The caper of the octogenarian restorer continues!
BBC News has an interview with Cecilia Gimenez, the woman in Borja, Spain, who took it upon herself to restore a 19th-century church fresco by painter Elías García Martínez. Gimenez indicates that although she may have gone a bit overboard, having local people touch up paintings is the norm: “We’ve always restored everything here!” she tells a BBC interviewer, who follows up by asking if someone told her to do the work.
“Of course, it was the priest!” answers Gimenez. But the BBC reporter isn’t having it. “You did it secretly, didn’t you?” she asks.
Oh dear. This poor woman.
Gimenez responds emphatically that, no, she didn’t, but her protest is made even more amazing by the BBC translator’s voice, which sounds like a loopy Monty Python caricature. “Noooo, of course not!”
A Borja Culture Councillor said the town is bringing in professional restorers to see what they can do to fix the painting. In the meantime, instead of Jesus, worshippers at the church can pray to an overweight Eskimo.
As much as I appreciate the collective’s culture jamming initiatives, I don’t know that their putative premise ever bears meaningful fruit.
The banana’s dominance and ubiquity has had serious and far-reaching implications for the region, engendering exploitative labor systems, climate change, and migration.
The first lecture is on the relationship between early portrait photography and diverse notions of US identity during the Gilded Age. Register to attend on January 25.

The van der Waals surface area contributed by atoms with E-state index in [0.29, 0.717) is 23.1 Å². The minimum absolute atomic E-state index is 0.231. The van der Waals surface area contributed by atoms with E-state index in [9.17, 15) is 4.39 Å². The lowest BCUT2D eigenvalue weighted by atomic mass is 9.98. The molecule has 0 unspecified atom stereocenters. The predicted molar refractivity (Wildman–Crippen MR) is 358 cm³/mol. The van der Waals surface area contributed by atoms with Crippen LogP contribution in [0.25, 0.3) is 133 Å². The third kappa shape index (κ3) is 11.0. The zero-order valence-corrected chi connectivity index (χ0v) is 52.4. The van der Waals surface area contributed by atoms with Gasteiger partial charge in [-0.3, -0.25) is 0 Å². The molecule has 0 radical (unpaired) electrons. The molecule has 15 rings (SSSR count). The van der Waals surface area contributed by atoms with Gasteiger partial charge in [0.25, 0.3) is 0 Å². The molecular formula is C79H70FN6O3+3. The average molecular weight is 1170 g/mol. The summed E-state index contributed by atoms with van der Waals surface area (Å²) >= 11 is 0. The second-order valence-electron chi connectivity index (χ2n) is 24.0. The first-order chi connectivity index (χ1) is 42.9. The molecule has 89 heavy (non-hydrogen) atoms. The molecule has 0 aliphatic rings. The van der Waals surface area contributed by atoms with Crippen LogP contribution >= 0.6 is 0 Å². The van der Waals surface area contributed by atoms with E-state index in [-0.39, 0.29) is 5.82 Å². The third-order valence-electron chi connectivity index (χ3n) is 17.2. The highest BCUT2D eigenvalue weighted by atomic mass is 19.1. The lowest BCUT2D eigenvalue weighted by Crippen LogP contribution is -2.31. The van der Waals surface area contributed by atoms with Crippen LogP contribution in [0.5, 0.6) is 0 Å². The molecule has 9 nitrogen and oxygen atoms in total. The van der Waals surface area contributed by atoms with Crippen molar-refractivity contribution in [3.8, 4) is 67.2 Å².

Charles Dellheim’s study tells the tale of a small group of Jewish art dealers and collectors who played a key role in the changing art world of the 19th and 20th centuries.
The 18-month fellowship aims to provide artists with “as much access as possible” to the club’s facilities and networks “at a time and place convenient to artists.”
Part of the university’s Artists on the Future series pairing renowned artists with cultural thought leaders, this online event is free and open to the public.
A coalition of investors raised funds to purchase the film’s storyboard and announced they would “make the book public.”
A new project, “Emoji to Scale,” orders every mini-object by their real-world dimensions.
Although Khedoori does not depict living beings, their presence is evoked in the traces they leave behind.
The Bronx Museum’s fifth biennial continues to focus its programming on individual identity, eliding the ever-divergent interests of the art market and local communities.
While it may be strange to think of food insecurity as a basis for art, the works in Food Justice reveal barriers and injustices in food access.